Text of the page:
- Creator Of The Smurfs
Born in Brussels, 1928, of an English father and a Belgian mother,
Pierre Culliford, alias PEYO, studied at the city's Fine Arts
Academy. He found success as one of a generation of stripcartoon
artists who followed in Hergé's footsteps.
Peyo, a sobriquet acquired because an English cousin could not
pronounce his nickname, Pierrot, began his career in 1947 with
a medieval page-boy character called Johan. The boy's adventures
were serialized in the Belgian dailies, La Dernierè Heure,
in 1947, and in the youth columns of Le Soir, in 1951 and in
1952. Johan was soon joined by a companion, Pirlouit, and the
Smurfs were born as extras in one of their stories.
The blue dwarfs were discovered living in a mushroom-house village
deep in the forest. Their special way of talking, replacing
key words by SMURF, became the deligth of Belgian children who,
to their parents' consternation, would imitate it.
By 1959, the Smurfs became Peyo's central characters. They are
known in Dutch as Smurfen, as Schlumpf in Germany, Schtroumpf
in France, Pitufos in Spain, Smols in Danish, Puffi in Italy,
Smurfies in Afrikaans, Strumps in Serbo-Croat, Cumafu in Japanese,
Lang shin ling in Chinese and Dardassim in Hebrew. Peyo's Smurfs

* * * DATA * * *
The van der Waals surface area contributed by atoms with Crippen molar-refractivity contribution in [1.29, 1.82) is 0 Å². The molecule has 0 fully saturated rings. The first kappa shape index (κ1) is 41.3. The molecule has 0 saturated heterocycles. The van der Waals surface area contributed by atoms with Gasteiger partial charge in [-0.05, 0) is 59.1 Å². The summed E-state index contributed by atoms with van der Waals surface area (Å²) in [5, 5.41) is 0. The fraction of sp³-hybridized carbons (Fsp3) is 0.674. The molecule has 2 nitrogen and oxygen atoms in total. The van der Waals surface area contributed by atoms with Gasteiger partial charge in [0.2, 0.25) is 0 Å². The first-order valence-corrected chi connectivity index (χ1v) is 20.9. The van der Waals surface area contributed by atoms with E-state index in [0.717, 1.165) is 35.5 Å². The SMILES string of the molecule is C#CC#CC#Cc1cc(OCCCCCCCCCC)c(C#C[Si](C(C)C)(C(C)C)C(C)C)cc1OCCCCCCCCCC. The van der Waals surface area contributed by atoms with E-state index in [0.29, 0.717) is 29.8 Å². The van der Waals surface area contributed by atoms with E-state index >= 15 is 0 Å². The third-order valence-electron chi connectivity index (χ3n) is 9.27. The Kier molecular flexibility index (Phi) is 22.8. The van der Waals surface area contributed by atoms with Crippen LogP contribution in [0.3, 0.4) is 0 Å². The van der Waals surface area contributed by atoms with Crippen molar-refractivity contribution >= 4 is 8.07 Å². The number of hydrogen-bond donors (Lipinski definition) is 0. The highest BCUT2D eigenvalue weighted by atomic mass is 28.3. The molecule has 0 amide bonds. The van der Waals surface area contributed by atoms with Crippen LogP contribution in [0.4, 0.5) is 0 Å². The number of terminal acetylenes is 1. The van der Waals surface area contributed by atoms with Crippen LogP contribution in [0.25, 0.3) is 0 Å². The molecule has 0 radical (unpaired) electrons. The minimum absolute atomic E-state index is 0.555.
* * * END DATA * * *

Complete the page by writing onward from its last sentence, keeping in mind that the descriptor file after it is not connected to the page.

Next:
have appeared in a total of 25 languages.
The Smurfs became so popular that after appearing in nine 13
mm films, in 1975 they starred in the feature-length La Flute
à Six Schtroumpfs. Peyo then introduced the wise old
Papa Smurf and the coquettish Smurfette, who remained long the
only woman in the dwarfs' adventures.
In 1991, a Smurf theme park opened near Metz, France. The venture
was not a succes, closed, and was then reopened again, under
the new management of Walibi. But Smurfs still pop up all over
the place. Cuddly toys, Saturday morning cartoons on American
television, memorabilia of all sorts. Even the Manneken Pis
has a Smurf outfit. Fellow cartoonist Morris paid tribute to
Peyo's success: "I think he owes his popularity to his
enormous talent as story-teller and to the extreme clarity of
Peyo's 16th and last album Le Schtroumpf Financier was published
just a month ago by Editions Lombard, and is already selling
like hotcakes. Not bad for someone who was told by his schoolteacher
that he had no future as an artist.
story was written by Rosamund Green, printed in Newsline Magazine
December 24th, 1992 (just after the death of PEYO).